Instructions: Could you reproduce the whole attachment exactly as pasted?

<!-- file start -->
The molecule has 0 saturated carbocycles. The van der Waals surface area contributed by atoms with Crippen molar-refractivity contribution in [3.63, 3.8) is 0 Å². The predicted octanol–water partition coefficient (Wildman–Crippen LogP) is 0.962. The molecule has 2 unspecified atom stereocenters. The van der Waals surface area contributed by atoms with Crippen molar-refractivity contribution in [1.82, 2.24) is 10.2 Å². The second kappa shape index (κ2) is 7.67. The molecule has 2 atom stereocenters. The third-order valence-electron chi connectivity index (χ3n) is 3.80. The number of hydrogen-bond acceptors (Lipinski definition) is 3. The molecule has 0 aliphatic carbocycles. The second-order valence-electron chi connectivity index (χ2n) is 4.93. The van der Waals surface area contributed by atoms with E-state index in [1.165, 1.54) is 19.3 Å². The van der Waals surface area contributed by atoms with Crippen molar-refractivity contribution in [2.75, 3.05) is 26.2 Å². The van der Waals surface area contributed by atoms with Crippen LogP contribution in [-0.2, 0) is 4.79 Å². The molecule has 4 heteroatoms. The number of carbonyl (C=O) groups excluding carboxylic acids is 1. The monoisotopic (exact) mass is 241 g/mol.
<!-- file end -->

The molecule has 0 saturated carbocycles. The van der Waals surface area contributed by atoms with Crippen molar-refractivity contribution in [3.63, 3.8) is 0 Å². The predicted octanol–water partition coefficient (Wildman–Crippen LogP) is 0.962. The molecule has 2 unspecified atom stereocenters. The van der Waals surface area contributed by atoms with Crippen molar-refractivity contribution in [1.82, 2.24) is 10.2 Å². The second kappa shape index (κ2) is 7.67. The molecule has 2 atom stereocenters. The third-order valence-electron chi connectivity index (χ3n) is 3.80. The number of hydrogen-bond acceptors (Lipinski definition) is 3. The molecule has 0 aliphatic carbocycles. The second-order valence-electron chi connectivity index (χ2n) is 4.93. The van der Waals surface area contributed by atoms with E-state index in [1.165, 1.54) is 19.3 Å². The van der Waals surface area contributed by atoms with Crippen molar-refractivity contribution in [2.75, 3.05) is 26.2 Å². The van der Waals surface area contributed by atoms with Crippen LogP contribution in [-0.2, 0) is 4.79 Å². The molecule has 4 heteroatoms. The number of carbonyl (C=O) groups excluding carboxylic acids is 1. The monoisotopic (exact) mass is 241 g/mol.